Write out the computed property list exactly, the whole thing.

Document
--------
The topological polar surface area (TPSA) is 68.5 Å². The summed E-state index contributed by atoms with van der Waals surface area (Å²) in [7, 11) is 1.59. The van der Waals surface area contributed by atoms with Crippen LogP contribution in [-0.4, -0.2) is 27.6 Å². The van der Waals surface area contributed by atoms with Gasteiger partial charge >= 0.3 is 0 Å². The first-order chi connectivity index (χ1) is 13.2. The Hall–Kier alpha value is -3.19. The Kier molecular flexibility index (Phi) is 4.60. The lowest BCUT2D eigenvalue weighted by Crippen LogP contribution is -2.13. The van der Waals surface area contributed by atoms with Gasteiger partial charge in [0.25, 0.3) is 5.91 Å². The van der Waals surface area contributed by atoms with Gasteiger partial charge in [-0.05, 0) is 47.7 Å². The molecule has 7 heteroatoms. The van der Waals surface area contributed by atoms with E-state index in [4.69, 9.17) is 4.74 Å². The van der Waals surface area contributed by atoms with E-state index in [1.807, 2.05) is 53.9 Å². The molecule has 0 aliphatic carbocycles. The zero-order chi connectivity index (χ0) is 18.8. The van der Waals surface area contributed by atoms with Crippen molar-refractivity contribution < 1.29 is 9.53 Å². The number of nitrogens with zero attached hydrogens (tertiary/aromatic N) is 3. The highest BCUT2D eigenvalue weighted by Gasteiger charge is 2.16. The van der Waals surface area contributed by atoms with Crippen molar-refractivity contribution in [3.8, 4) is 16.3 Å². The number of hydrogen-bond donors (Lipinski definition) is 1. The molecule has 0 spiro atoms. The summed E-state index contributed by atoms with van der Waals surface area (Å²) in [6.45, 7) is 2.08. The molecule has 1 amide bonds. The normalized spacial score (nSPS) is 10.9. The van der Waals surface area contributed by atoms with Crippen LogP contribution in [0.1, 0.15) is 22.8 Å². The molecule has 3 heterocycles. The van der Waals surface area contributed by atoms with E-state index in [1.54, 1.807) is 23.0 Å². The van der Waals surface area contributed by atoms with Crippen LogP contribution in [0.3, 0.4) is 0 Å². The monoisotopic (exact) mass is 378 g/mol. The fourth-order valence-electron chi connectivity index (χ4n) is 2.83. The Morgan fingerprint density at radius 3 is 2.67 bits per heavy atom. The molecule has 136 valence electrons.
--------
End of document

The topological polar surface area (TPSA) is 68.5 Å². The summed E-state index contributed by atoms with van der Waals surface area (Å²) in [7, 11) is 1.59. The van der Waals surface area contributed by atoms with Crippen LogP contribution in [-0.4, -0.2) is 27.6 Å². The van der Waals surface area contributed by atoms with Gasteiger partial charge >= 0.3 is 0 Å². The first-order chi connectivity index (χ1) is 13.2. The Hall–Kier alpha value is -3.19. The Kier molecular flexibility index (Phi) is 4.60. The lowest BCUT2D eigenvalue weighted by Crippen LogP contribution is -2.13. The van der Waals surface area contributed by atoms with Gasteiger partial charge in [0.25, 0.3) is 5.91 Å². The van der Waals surface area contributed by atoms with Gasteiger partial charge in [-0.05, 0) is 47.7 Å². The molecule has 7 heteroatoms. The van der Waals surface area contributed by atoms with E-state index in [4.69, 9.17) is 4.74 Å². The van der Waals surface area contributed by atoms with E-state index in [1.807, 2.05) is 53.9 Å². The molecule has 0 aliphatic carbocycles. The zero-order chi connectivity index (χ0) is 18.8. The van der Waals surface area contributed by atoms with Crippen molar-refractivity contribution < 1.29 is 9.53 Å². The number of nitrogens with zero attached hydrogens (tertiary/aromatic N) is 3. The highest BCUT2D eigenvalue weighted by Gasteiger charge is 2.16. The van der Waals surface area contributed by atoms with Crippen molar-refractivity contribution in [3.8, 4) is 16.3 Å². The number of hydrogen-bond donors (Lipinski definition) is 1. The molecule has 0 spiro atoms. The summed E-state index contributed by atoms with van der Waals surface area (Å²) in [6.45, 7) is 2.08. The molecule has 1 amide bonds. The normalized spacial score (nSPS) is 10.9. The van der Waals surface area contributed by atoms with Crippen LogP contribution in [0.1, 0.15) is 22.8 Å². The molecule has 3 heterocycles. The van der Waals surface area contributed by atoms with E-state index in [1.54, 1.807) is 23.0 Å². The van der Waals surface area contributed by atoms with Crippen LogP contribution in [0.3, 0.4) is 0 Å². The monoisotopic (exact) mass is 378 g/mol. The fourth-order valence-electron chi connectivity index (χ4n) is 2.83. The Morgan fingerprint density at radius 3 is 2.67 bits per heavy atom. The molecule has 136 valence electrons.